For the preparation of the enormous number of Legislative Decrees which are passed, Mussolini lays down the general principles. The Fascist Grand Council defines, in the form of a resolution, the party policy for the furtherance of these principles.

There is perhaps no prime minister with such a number of collaborators as Mussolini because for every given task he calls on the best man available in the country to work with him for its speedy completion. In fact, it is possible to follow the evolution of Fascism by noting the kind of men whom Mussolini successively calls to cooperate with him for the furtherance of his national programme.

It will be seen from this typical example that Mussolini’s “dictatorship ” consists of utilising the collaboration of the right men at the right time and for the right period. Cabinet changes no longer meaning crises, but rather an adjustment of governmental rhythm.

The same thing may be noted in the party hierarchy. But behind all that ebb and flow of collaboration, there is Mussolini’s final word in all things. He does not, however, stick blindly to his pronouncements. His decisions are the means and not the end of his leadership.

Mussolini spoke of his collaborators, saying: “But I must add that to those who make their reports there are my more direct collaborators in my daily task, collaborators who especially share with me the salt bread of Fascist governmental responsibility. To those, I hereby express the full sense of my friendship and gratitude.”

As the inspirer, driving force and one responsible for the growth of present-day Italy, the work which Mussolini has accomplished since he became prime minister in baffles the imagination. It is doubtful if any man in world history has so much transformed a nation in so short a period of time. Others have made territorial expansion — raising states to empires — or have revolutionised the administrations of countries, but Mussolini has done something more profound. He has changed the spirit of a race, individually and collectively. It is not only the Italians in Italy who are different from what they were eleven years ago or so, but also the millions of Italians in the two Americas and in other parts of the globe.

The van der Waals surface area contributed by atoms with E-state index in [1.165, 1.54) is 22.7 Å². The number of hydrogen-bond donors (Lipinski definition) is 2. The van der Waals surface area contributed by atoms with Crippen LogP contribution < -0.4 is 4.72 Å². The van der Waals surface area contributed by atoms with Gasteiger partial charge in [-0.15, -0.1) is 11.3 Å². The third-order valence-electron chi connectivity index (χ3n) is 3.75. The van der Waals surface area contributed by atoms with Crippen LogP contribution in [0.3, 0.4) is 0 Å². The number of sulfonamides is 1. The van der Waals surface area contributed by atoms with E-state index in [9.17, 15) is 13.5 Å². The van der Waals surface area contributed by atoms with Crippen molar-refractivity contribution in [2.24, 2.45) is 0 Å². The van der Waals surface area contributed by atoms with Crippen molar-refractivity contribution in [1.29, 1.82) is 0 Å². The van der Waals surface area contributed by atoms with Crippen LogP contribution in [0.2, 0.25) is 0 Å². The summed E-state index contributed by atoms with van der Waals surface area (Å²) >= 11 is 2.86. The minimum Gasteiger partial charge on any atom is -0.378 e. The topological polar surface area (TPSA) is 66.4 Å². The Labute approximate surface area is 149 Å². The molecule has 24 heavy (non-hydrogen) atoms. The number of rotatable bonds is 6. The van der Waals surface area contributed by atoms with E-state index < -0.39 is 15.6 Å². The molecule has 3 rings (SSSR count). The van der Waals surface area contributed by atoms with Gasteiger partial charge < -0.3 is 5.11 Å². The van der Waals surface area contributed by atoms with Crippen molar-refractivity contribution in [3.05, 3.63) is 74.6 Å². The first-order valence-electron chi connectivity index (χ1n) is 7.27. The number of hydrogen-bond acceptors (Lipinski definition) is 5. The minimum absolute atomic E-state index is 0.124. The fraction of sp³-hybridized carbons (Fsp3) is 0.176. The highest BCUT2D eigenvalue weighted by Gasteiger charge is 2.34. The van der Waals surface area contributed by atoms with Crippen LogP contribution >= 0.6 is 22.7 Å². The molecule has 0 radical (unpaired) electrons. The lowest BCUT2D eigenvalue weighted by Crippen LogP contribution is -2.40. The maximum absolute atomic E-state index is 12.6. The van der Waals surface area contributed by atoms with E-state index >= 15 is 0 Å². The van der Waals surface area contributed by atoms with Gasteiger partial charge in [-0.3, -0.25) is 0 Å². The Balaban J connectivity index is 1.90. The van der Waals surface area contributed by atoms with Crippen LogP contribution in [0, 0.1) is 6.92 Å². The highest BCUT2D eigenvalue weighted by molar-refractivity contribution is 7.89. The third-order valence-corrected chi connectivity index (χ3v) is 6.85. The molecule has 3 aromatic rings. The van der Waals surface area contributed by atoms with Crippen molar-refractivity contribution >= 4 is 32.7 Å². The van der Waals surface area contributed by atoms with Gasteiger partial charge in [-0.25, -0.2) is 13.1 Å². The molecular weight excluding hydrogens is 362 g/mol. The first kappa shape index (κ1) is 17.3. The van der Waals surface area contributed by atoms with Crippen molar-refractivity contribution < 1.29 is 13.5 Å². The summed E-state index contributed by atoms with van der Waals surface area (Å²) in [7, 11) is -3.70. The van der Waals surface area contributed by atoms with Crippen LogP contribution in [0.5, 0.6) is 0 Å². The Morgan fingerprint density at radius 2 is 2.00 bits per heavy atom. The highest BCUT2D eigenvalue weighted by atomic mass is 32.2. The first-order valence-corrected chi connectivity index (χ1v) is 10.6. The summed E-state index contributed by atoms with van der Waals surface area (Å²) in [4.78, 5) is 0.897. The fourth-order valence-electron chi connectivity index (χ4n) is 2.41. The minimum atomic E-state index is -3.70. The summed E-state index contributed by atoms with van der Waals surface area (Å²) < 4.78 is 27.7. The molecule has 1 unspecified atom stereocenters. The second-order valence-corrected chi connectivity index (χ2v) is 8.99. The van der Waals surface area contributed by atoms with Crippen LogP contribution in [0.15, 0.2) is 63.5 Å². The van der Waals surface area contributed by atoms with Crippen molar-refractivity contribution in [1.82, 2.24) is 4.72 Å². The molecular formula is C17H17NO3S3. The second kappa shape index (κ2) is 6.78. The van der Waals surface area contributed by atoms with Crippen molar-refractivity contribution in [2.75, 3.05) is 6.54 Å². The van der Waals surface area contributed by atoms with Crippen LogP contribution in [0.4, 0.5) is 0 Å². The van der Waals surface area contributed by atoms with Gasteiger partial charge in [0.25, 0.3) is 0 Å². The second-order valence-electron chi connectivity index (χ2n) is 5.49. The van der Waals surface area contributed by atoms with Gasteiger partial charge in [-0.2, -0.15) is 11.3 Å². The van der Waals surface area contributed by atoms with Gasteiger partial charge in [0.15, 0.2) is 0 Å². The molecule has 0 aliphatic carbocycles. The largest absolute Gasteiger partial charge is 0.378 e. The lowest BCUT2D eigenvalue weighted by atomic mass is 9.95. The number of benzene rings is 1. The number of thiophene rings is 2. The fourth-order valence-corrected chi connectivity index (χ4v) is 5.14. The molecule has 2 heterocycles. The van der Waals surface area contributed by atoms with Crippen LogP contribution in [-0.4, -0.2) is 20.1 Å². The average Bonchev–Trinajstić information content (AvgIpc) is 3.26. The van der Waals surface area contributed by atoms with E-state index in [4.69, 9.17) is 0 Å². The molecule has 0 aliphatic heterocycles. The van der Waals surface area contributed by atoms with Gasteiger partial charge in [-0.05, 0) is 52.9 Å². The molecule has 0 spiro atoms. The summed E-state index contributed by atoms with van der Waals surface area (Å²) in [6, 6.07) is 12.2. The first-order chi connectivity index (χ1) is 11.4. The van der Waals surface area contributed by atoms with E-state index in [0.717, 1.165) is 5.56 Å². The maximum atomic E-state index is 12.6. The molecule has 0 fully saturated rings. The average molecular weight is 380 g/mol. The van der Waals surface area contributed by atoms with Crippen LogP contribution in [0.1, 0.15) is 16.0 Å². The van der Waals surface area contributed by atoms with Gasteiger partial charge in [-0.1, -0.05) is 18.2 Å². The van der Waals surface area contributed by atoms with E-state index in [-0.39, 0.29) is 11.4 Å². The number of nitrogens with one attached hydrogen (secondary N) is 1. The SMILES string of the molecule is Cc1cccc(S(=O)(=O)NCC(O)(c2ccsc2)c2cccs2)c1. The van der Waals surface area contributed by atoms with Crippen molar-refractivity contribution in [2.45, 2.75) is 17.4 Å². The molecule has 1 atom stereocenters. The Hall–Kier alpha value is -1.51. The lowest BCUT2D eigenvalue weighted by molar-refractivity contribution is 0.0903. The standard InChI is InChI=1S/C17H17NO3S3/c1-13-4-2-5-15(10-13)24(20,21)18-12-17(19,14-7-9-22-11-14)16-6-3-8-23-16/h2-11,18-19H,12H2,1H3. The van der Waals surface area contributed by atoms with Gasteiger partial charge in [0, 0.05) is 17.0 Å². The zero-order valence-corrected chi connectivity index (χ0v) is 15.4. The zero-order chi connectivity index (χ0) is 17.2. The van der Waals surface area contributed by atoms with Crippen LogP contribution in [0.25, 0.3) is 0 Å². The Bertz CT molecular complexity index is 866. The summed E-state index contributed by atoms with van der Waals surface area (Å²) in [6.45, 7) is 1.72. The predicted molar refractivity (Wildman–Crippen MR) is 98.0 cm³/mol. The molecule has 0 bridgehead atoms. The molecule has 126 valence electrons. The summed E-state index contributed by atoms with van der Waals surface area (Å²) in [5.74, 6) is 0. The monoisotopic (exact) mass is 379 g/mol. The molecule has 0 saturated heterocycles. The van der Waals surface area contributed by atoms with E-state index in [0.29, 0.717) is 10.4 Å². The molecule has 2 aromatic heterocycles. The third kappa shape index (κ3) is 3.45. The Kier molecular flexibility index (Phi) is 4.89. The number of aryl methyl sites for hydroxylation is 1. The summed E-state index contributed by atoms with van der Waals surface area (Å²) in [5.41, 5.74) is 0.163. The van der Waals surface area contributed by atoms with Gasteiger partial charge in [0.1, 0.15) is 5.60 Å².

In addition to his labours as Capo del Governo and his ministerial work in all home and foreign affairs, he has arduous responsibilities as Duce del Fascismo. He takes a keen and knowledgeable interest in every constructive aspect of Italian life, from the motorcycle trade to high finance. He receives an endless stream of people, from statesmen to labourers, from interviewers to curiosity-mongers who have pulled wires to be able to add Mussolini to the sights of Rome.

He writes articles and plays, delivers lectures, opens conferences, inspects public works, receives petitions and deputations, attends the Chamber of Fasci, holds cabinet meetings at ten in the morning and Fascist Council meetings at midnight, and drafts all his resolutions, minutes, reports and plans.

At the Fifth Annual Assembly of the regime in 1929, he told his audience that he had granted 60,000 audiences and had interested himself in 1,887,112 matters concerning citizens who had written to him, and “every single citizen who had applied to him, even from the remotest villages, had received a reply”.

Mussolini could appropriately be called Pater Patriae (Father of His Country).

Adapted from Through Fascism to World Power: A History of the Revolution in Italy (1933), by Ion S. Munro. Photograph courtesy of Fabio Visconti. Published under a Creative Commons license.